Riboflavin photoactivation by upconversion nanoparticles for cancer treatment

E. V. Khaydukov, K. E. Mironova, V. A. Semchishen, A. N. Generalova, A. V. Nechaev, D. A. Khochenkov, E. V. Stepanova, O. I. Lebedev, A. V. Zvyagin, S. M. Deyev, V. Ya Panchenko

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54 Citations (Scopus)


Riboflavin (Rf) is a vitamin and endogenous photosensitizer capable to generate reactive oxygen species (ROS) under UV-blue irradiation and kill cancer cells, which are characterized by the enhanced uptake of Rf. We confirmed its phototoxicity on human breast adenocarcinoma cells SK-BR-3 preincubated with 30-μM Rf and irradiated with ultraviolet light, and proved that such Rf concentrations (60 μM) are attainable in vivo in tumour site by systemic intravascular injection. In order to extend the Rf photosensitization depth in cancer tissue to 6 mm in depth, we purpose-designed core/shell upconversion nanoparticles (UCNPs, NaYF4:Yb3+:Tm3+/NaYF4) capable to convert 2% of the deeply-penetrating excitation at 975 nm to ultraviolet-blue power. This power was expended to photosensitise Rf and kill SK-BR-3 cells preincubated with UCNPs and Rf, where the UCNP-Rf energy transfer was photon-mediated with ∼14% Förster process contribution. SK-BR-3 xenograft regression in mice was observed for 50 days, following the Rf-UCNPs peritumoural injection and near-infrared light photodynamic treatment of the lesions.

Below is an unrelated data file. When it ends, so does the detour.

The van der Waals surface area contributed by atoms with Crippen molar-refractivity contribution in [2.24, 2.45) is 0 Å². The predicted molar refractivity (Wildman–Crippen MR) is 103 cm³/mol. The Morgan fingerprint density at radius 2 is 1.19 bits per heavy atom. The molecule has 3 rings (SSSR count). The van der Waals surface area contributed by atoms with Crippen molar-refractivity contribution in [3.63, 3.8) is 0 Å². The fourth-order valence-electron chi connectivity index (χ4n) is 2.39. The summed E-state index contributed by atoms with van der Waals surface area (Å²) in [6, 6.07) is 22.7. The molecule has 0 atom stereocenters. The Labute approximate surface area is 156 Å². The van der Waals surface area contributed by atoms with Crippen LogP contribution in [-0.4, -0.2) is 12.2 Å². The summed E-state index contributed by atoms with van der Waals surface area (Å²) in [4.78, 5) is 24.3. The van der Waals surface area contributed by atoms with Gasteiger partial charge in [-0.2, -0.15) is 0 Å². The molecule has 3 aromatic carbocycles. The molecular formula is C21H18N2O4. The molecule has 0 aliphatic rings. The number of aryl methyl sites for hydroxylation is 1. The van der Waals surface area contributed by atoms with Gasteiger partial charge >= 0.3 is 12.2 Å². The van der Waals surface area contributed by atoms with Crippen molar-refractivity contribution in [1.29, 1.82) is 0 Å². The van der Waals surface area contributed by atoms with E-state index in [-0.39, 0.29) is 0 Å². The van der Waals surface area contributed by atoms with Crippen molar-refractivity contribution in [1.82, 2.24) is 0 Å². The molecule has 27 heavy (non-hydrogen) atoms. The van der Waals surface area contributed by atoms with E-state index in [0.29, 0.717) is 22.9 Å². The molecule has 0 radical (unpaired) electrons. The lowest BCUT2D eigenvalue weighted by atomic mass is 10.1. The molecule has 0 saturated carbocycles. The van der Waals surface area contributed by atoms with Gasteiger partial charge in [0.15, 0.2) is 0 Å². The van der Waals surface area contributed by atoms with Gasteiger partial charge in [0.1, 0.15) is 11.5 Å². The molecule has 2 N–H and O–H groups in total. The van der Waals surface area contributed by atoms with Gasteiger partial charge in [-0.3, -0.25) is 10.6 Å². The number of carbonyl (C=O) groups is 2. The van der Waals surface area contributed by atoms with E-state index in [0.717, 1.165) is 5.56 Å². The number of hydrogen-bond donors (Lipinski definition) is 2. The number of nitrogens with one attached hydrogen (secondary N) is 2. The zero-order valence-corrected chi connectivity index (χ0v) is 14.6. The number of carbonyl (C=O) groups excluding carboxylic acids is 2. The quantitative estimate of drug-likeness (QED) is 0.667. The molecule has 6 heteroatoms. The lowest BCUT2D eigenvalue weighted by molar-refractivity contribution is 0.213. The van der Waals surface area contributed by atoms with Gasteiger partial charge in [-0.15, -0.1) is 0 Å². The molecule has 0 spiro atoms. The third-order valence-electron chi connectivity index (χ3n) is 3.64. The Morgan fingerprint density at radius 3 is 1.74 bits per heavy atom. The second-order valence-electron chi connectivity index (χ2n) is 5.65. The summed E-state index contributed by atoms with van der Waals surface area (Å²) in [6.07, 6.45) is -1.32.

Original languageEnglish
Article number35103
JournalScientific Reports
Publication statusPublished - 12 Oct 2016

ASJC Scopus subject areas

  • General

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